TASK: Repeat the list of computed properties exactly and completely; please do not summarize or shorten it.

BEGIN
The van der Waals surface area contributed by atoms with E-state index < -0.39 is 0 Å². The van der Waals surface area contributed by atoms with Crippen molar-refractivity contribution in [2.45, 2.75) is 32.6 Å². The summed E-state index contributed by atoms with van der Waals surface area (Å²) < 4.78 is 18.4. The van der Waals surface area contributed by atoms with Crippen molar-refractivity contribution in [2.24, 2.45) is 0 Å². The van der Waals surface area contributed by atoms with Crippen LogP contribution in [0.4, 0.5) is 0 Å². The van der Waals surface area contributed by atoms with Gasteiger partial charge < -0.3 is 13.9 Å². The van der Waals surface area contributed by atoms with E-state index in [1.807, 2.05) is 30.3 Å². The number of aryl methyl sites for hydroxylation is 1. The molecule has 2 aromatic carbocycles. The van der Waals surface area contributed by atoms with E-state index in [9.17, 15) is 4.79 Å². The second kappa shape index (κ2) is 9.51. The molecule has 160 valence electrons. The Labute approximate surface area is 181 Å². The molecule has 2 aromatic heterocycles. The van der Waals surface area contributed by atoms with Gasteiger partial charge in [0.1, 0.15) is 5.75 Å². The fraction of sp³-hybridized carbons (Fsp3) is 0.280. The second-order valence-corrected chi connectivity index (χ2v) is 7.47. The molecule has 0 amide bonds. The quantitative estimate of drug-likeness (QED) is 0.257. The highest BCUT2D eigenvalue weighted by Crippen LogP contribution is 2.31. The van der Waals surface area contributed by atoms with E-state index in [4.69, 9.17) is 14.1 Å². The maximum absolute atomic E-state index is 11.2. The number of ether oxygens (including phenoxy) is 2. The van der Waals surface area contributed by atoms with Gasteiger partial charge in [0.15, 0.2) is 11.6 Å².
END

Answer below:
The van der Waals surface area contributed by atoms with E-state index < -0.39 is 0 Å². The van der Waals surface area contributed by atoms with Crippen molar-refractivity contribution in [2.45, 2.75) is 32.6 Å². The summed E-state index contributed by atoms with van der Waals surface area (Å²) < 4.78 is 18.4. The van der Waals surface area contributed by atoms with Crippen molar-refractivity contribution in [2.24, 2.45) is 0 Å². The van der Waals surface area contributed by atoms with Crippen LogP contribution in [0.4, 0.5) is 0 Å². The van der Waals surface area contributed by atoms with Gasteiger partial charge < -0.3 is 13.9 Å². The van der Waals surface area contributed by atoms with E-state index in [1.807, 2.05) is 30.3 Å². The number of aryl methyl sites for hydroxylation is 1. The molecule has 2 aromatic carbocycles. The van der Waals surface area contributed by atoms with E-state index in [9.17, 15) is 4.79 Å². The second kappa shape index (κ2) is 9.51. The molecule has 160 valence electrons. The Labute approximate surface area is 181 Å². The molecule has 2 aromatic heterocycles. The van der Waals surface area contributed by atoms with Gasteiger partial charge in [0.1, 0.15) is 5.75 Å². The fraction of sp³-hybridized carbons (Fsp3) is 0.280. The second-order valence-corrected chi connectivity index (χ2v) is 7.47. The molecule has 0 amide bonds. The quantitative estimate of drug-likeness (QED) is 0.257. The highest BCUT2D eigenvalue weighted by Crippen LogP contribution is 2.31. The van der Waals surface area contributed by atoms with E-state index in [4.69, 9.17) is 14.1 Å². The maximum absolute atomic E-state index is 11.2. The number of ether oxygens (including phenoxy) is 2. The van der Waals surface area contributed by atoms with Gasteiger partial charge in [0.15, 0.2) is 11.6 Å².